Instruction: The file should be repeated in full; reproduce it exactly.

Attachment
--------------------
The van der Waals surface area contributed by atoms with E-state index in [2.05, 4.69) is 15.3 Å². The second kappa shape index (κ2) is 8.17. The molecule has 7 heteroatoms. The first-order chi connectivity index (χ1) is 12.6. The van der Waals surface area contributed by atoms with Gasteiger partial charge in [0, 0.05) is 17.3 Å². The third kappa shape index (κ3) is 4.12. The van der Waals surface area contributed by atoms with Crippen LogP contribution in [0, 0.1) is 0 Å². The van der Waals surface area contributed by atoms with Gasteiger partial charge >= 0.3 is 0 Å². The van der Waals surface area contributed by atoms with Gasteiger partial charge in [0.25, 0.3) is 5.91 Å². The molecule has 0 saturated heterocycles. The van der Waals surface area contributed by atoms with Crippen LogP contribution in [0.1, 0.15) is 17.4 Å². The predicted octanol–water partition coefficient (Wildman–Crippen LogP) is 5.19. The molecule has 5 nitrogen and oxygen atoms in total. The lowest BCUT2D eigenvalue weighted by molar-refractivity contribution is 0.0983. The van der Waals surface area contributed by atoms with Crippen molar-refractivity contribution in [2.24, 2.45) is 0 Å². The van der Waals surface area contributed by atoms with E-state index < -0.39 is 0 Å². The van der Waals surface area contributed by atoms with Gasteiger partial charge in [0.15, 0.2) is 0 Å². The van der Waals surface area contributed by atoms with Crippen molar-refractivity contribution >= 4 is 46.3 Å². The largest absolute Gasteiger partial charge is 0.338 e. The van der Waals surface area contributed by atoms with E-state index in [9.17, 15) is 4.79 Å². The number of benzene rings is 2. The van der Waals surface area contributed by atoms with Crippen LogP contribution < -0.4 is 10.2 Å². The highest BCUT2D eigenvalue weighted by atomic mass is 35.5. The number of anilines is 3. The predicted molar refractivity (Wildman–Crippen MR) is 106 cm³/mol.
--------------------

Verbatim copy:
The van der Waals surface area contributed by atoms with E-state index in [2.05, 4.69) is 15.3 Å². The second kappa shape index (κ2) is 8.17. The molecule has 7 heteroatoms. The first-order chi connectivity index (χ1) is 12.6. The van der Waals surface area contributed by atoms with Gasteiger partial charge in [0, 0.05) is 17.3 Å². The third kappa shape index (κ3) is 4.12. The van der Waals surface area contributed by atoms with Crippen LogP contribution in [0, 0.1) is 0 Å². The van der Waals surface area contributed by atoms with Gasteiger partial charge >= 0.3 is 0 Å². The van der Waals surface area contributed by atoms with Gasteiger partial charge in [0.25, 0.3) is 5.91 Å². The molecule has 0 saturated heterocycles. The van der Waals surface area contributed by atoms with Crippen LogP contribution in [0.1, 0.15) is 17.4 Å². The predicted octanol–water partition coefficient (Wildman–Crippen LogP) is 5.19. The molecule has 5 nitrogen and oxygen atoms in total. The lowest BCUT2D eigenvalue weighted by molar-refractivity contribution is 0.0983. The van der Waals surface area contributed by atoms with Crippen molar-refractivity contribution in [2.24, 2.45) is 0 Å². The van der Waals surface area contributed by atoms with E-state index < -0.39 is 0 Å². The van der Waals surface area contributed by atoms with Gasteiger partial charge in [0.15, 0.2) is 0 Å². The van der Waals surface area contributed by atoms with Crippen molar-refractivity contribution >= 4 is 46.3 Å². The largest absolute Gasteiger partial charge is 0.338 e. The van der Waals surface area contributed by atoms with E-state index in [9.17, 15) is 4.79 Å². The number of benzene rings is 2. The van der Waals surface area contributed by atoms with Crippen LogP contribution < -0.4 is 10.2 Å². The highest BCUT2D eigenvalue weighted by atomic mass is 35.5. The number of anilines is 3. The predicted molar refractivity (Wildman–Crippen MR) is 106 cm³/mol.